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November 2012 Outdoor Discovery

DEC Outdoor Discovery is published by the NYS Department of Environmental Conservation.

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The jagged, rocky section of shoreline of Lake Ontario.


New York State has wonderful recreational opportunities which will be highlighted for you each month. Get ready to start planning your next adventure!

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close-up of the black, brown and white striped fur from a feral pig.

If you guessed the image is from a mammal, you're right. It's a closeup of a feral piglet's fur. Learn more about feral pigs in the October issue of the Conservationist.
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DEC Events

Select Recreation Events
Small game seasons open on Long Island - 11/1
Outdoor Skills at Reinstein Woods - 11/10
Watchable Wildlife: White-Tailed Deer at Five Rivers - 11/17
Turkey Trek at Reinstein Woods - 11/23
Nuts You Should Know About at Five Rivers - 11/24
Catch-and-Release Largemouth and Smallmouth Bass Season - 12/1

See more upcoming events

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Nature Notes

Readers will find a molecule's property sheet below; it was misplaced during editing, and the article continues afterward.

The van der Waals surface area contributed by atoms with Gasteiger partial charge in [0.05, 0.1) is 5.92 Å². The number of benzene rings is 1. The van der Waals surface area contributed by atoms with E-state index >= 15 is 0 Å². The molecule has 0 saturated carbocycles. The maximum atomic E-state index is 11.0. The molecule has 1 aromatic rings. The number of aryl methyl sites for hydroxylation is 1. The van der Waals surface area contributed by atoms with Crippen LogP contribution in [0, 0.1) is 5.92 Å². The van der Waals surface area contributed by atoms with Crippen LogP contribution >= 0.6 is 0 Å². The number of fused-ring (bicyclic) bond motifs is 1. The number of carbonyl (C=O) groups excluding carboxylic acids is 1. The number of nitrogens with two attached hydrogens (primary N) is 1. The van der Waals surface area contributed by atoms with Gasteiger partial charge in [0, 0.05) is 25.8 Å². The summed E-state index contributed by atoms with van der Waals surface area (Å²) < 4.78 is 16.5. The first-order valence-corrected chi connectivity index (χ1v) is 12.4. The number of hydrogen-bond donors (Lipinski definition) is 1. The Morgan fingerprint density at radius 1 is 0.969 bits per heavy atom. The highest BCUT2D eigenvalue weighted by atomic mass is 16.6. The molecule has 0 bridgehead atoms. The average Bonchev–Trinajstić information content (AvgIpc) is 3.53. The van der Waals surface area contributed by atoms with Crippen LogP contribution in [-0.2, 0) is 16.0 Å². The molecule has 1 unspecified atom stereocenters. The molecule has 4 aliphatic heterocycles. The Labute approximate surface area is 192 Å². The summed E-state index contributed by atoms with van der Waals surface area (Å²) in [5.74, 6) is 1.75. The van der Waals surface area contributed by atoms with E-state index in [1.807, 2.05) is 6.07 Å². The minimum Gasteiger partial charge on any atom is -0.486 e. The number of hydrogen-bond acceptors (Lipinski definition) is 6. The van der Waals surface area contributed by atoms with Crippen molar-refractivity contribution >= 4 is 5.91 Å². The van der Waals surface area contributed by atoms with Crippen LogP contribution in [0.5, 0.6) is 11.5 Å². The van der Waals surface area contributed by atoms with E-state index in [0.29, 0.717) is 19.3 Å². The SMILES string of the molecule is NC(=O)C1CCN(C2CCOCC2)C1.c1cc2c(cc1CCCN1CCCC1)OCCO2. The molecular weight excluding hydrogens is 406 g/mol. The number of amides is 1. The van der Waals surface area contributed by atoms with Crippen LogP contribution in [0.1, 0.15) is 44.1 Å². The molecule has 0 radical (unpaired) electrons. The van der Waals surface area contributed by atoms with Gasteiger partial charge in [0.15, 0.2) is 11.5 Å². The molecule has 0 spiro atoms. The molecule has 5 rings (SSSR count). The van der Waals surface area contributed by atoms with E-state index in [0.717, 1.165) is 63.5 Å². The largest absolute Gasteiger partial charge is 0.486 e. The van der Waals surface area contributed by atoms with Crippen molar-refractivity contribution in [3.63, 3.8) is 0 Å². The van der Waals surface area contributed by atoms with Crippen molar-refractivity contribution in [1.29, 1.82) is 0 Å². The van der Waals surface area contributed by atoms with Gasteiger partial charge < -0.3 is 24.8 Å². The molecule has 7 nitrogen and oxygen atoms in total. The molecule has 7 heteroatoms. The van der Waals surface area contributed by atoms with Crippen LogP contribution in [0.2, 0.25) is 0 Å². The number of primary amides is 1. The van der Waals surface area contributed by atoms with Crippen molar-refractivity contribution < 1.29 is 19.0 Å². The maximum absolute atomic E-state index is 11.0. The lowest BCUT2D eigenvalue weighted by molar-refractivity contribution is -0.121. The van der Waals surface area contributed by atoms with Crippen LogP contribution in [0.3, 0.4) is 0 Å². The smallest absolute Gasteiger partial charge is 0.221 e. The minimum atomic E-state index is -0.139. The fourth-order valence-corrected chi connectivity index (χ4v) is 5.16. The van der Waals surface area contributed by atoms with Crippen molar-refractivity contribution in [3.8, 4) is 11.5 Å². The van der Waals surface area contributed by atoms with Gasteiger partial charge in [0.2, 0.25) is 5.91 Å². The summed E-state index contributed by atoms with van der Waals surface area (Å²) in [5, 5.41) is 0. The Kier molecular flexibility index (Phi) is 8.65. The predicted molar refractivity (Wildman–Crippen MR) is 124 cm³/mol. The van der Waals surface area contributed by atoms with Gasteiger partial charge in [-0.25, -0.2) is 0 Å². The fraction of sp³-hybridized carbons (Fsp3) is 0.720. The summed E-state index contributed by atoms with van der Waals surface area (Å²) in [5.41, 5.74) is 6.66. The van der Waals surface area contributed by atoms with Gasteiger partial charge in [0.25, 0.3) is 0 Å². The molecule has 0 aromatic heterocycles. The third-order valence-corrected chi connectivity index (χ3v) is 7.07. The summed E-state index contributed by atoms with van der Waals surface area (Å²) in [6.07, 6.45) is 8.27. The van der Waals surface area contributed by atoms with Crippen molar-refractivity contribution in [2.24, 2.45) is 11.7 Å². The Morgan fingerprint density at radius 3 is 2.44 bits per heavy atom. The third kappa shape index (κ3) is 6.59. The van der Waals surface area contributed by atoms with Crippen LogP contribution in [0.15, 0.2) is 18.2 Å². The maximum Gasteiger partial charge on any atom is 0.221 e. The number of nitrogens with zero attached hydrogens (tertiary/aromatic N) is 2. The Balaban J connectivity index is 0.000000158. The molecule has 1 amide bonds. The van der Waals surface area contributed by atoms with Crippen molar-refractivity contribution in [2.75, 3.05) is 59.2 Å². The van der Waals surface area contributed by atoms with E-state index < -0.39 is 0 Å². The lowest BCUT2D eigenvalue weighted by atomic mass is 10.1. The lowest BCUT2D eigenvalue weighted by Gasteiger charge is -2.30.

A harbor seal rolls onto its side while resting on a sandy beach.

Harbor seals (Phoca vitulina) overwinter in the waters of New York City and Long Island. They use local docks and jetties to "haul out to rest and warm up." Because seals are particularly sensitive to disturbance, watch them from a distance of at least 100 yards.

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Featured Video

A craftsman carves a wooden head of a duck decoy.

Steve Sanford of Cambridge, NY handcrafts his own wooden duck decoys. Learn the process and watch him craft one in only a day.

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Explore for FREE

You can explore many state lands free of charge. However, some state campgrounds and day-use areas charge a small fee, depending on the season (campsite rentals extra).